I am not going to talk about the benefits of version control in your projects, those you can search and read about elsewhere. In this HowTo I am simply going to describe the steps necessary to setup your own svn repository accessible from anywhere in the world using the apache server. This will assume you are using apache installed with xampp the all-in-one installer of your WAMP (Windows Apache,MySQL,PHP) setup.

  • After installing Xampp, point your browser at http://localhost to make sure that your server is running.
  • Copy the files mod_authz_svn.so and mod_dav_svn.so found under your subversion bin directory (e.g. C:/Program Files/Subversion/bin/) to the C:\xampp\apache\modules directory,
  • Now edit your Apache httpd.conf found under C:\xampp\apache\conf (keep a backup for peace of mind) and enable the lines

LoadModule dav_svn_module modules/mod_dav_svn.so

LoadModule authz_svn_module modules/mod_authz_svn.so

If you can’t see these lines copy-paste them from here. Then go at the end of the file and add the following lines:

# Configure Subversion repository
<Location /svn>
DAV svn
SVNPath “C:\svn”
AuthType Basic
AuthName “Subversion repository”
AuthUserFile “c:\svn_conf\passwd”
Require valid-user

  • Save and close the httpd.conf file, then restart Apache.

NOTE: In case apache does not start this means that there is something wrong in the httpd.conf file. Go to the xampp/apache/bin folder in your drive and run apache from the command line to see exactly at which line the problem is. For examle you might have to remove the quotes on the above lines to get it to work. So you need to experiment until apache gets up and running correctly.

Also note that If you have Skype running you might not be able to start any of the Xampp service due to some strange conflict. Close skype, start the xampp services you want and then start skype again. This should solve it.

  • Now create two folders in your C:\ drive, one called svn and the other called svn_conf.
  • In order to password protect your repository fire up a command prompt and browse into the apache/bin folder C:\xampp\apache\bin and then type htpasswd -c C:\svn_conf\passwd yourname
  • Now it’s time to create your first repository. Go in the C:\svn folder just created and right-click in it. From the drop-down menu choose ToirtoiseSVN ->Create repository here. If all goes fine ToirtoiseSVN will inform you that the repository was created sucessfuly.
  • Finally in order to import the directory where you keep your source code into your repository right-click on the source code directory and choose ToirtoiseSVN->Import. In the window that shows up type the path to your svn repository, that is file:///C:/svn.

Test your setup by pointing your browser to http://localhost/svn and entering the username/password combination that you have defined.

inspiration & credits:lifehacker

Getting the most out of Firefox 3

The most valuable webpage you can see in FIrefox is the about:config page. This is the place where all (well almost all) the internals of FIrefox are revealed to you and you can edit your browser’s behavior. I found a blog entry revealing a couple of tweaks for Firefox 3 which are good to know and I wanted to keep a reference of them,so I am copying them here in case the link ends up dead in the future. Although I found non of them very important at the moment, it’s good to keep track of tweaks like this for future situations. Please note, all the credits of these tweaks go to the original author of the post. Exploring the about:config page will reveal many more tweaks to your browser’s behaviror. If you have any to suggest feel free to do so in the comments section.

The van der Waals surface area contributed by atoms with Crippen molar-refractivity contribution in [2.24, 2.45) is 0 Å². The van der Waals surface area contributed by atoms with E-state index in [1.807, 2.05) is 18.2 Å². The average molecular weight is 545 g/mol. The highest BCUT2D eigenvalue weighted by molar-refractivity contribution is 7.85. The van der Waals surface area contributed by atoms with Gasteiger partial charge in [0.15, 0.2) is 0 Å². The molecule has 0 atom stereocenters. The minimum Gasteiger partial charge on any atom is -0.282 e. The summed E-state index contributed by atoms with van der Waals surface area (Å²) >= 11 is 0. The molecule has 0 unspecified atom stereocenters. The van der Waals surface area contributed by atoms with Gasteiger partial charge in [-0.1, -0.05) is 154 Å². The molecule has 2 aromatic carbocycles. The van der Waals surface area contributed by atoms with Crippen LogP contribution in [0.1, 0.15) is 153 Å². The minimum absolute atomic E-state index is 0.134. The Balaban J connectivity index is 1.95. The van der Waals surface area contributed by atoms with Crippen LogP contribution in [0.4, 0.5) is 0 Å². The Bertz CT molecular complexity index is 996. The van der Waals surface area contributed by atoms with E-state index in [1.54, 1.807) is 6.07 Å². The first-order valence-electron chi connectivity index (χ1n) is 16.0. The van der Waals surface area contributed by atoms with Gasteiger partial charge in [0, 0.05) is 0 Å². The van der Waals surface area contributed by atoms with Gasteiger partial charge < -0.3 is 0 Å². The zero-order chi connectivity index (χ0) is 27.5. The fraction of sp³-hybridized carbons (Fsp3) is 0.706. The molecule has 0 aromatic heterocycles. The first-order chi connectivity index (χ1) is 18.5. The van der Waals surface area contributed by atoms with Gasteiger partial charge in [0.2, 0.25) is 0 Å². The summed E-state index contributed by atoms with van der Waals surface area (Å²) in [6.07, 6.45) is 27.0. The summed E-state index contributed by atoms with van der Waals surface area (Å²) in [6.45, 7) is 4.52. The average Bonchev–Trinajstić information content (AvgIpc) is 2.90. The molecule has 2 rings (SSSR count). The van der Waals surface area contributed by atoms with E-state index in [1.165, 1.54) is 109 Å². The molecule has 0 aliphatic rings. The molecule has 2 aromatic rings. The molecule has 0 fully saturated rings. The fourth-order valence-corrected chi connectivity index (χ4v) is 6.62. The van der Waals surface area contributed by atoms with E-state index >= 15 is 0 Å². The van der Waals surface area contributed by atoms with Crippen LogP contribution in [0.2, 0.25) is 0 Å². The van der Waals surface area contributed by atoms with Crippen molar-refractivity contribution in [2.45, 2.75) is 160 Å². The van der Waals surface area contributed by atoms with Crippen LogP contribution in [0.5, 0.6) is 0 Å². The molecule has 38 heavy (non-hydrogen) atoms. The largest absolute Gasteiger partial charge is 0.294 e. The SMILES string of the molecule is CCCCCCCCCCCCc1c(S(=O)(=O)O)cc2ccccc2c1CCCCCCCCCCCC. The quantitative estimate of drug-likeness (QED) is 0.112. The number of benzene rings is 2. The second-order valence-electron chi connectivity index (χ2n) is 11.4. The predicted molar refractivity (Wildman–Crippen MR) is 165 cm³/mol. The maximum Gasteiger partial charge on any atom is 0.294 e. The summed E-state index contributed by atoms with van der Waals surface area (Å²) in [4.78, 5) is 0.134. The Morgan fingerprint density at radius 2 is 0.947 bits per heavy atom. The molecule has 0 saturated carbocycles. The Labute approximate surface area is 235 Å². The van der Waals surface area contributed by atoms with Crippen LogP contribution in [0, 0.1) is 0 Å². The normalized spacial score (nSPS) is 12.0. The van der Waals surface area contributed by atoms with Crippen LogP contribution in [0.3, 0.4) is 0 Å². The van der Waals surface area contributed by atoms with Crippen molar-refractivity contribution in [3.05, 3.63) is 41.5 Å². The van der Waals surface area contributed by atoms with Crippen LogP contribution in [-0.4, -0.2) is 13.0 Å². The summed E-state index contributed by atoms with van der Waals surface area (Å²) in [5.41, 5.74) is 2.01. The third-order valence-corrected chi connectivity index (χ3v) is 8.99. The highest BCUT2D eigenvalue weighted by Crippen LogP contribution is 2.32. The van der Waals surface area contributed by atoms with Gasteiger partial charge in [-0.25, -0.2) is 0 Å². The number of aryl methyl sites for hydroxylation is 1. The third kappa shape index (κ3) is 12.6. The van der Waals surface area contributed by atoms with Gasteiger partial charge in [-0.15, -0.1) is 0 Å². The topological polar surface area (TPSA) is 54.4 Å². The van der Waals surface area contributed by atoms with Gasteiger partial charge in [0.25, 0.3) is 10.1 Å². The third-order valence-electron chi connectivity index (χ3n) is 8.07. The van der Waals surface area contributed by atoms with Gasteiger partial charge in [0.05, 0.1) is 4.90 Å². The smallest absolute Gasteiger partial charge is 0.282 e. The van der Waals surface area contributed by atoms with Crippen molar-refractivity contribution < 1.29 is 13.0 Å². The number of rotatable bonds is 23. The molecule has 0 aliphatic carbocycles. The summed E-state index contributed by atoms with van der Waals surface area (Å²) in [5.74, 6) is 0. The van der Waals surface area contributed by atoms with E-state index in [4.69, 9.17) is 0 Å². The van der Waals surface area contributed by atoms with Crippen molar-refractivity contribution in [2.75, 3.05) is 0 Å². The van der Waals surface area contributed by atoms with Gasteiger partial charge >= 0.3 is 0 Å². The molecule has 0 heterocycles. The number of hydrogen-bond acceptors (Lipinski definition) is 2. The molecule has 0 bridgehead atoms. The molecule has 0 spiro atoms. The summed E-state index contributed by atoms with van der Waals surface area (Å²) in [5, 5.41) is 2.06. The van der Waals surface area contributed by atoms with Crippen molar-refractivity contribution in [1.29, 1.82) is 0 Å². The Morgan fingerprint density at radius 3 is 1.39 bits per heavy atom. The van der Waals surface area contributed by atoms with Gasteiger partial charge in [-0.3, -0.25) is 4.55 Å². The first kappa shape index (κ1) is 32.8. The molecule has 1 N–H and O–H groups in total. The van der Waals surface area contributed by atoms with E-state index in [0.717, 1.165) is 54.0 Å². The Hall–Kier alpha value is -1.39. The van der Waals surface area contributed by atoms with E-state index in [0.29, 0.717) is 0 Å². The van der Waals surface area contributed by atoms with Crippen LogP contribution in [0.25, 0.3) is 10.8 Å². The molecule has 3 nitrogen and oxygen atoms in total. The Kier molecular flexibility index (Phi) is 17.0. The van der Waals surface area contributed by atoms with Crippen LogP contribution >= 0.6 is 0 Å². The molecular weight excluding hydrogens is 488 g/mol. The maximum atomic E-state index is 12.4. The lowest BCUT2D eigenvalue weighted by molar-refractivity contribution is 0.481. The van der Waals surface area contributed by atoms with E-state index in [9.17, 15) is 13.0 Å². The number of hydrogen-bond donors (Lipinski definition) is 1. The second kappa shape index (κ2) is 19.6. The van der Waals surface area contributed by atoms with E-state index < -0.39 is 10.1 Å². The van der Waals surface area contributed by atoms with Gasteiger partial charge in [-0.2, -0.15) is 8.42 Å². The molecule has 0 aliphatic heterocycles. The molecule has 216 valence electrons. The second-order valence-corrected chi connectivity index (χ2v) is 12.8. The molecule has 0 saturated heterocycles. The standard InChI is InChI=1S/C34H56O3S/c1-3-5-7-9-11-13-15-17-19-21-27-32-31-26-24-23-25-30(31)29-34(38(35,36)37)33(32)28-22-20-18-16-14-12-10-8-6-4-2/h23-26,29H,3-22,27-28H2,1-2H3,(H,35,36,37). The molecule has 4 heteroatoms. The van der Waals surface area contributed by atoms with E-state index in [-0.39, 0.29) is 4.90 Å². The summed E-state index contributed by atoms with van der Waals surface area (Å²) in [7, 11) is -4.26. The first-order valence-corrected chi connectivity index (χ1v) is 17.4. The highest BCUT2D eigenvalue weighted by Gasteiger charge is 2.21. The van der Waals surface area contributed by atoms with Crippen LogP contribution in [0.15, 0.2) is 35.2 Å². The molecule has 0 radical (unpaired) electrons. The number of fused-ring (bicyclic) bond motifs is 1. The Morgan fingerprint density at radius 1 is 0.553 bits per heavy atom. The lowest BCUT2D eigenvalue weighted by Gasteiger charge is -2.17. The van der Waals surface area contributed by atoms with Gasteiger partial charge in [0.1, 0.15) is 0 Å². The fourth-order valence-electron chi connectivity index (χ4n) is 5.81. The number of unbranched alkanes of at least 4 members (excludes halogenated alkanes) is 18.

1. Auto complete in the address bar as you type an address.
    of the people out their seems to have a love-hate relationship with the
    Firefox3’s new address bar (that Mozilla likes to call as the awsome
    bar). In a humble attempt to tame this address bar we give you some
    hacks that can reform the smart bar to become the real smart bar.
    • Enter about:config into the address bar and hit enter.
    • Click on “I’ll be careful, I promise!” button.
    • Enter browser.urlbar.autoFill into the Filter text box. Double click on that preference value and change the value to true to enable autofill.

    Now, as you type in an address, you can see that not only the drop down
    list is shown, but the address bar itself is auto completed for you.

  2. Enabling spell check in text-fields
    default Firefox does spell checking only in multi-line text boxes. If
    you want the Firefox to spell check the single line text entry fields
    too, this hack is for you:
    • Enter about:config into the address bar and hit enter.
    • Click on “I’ll be careful, I promise!” button.
    • Enter layout.spellcheckDefault into the Filter text box. Double click on that preference value and change the value to 2.
  3. Tweaking the full screen mode
    default Firefox 3 hides the location bar and tab bar when you enter the
    full screen mode. Here is how to disable this behavior.
    • Enter about:config into the address bar and hit enter.
    • Click on “I’ll be careful, I promise!” button.
    • Enter browser.fullscreen.autohide into the Filter text box. Double click on that preference value and change the value to false to disable hiding of location and tab bar.
    • If you just want to disable the hiding animation, set browser.fullscreen.animateUp to 0.
  4. Turn On Color Profile Support

    Good news is that (unlike Firefox2) Firefox3 contains a built-in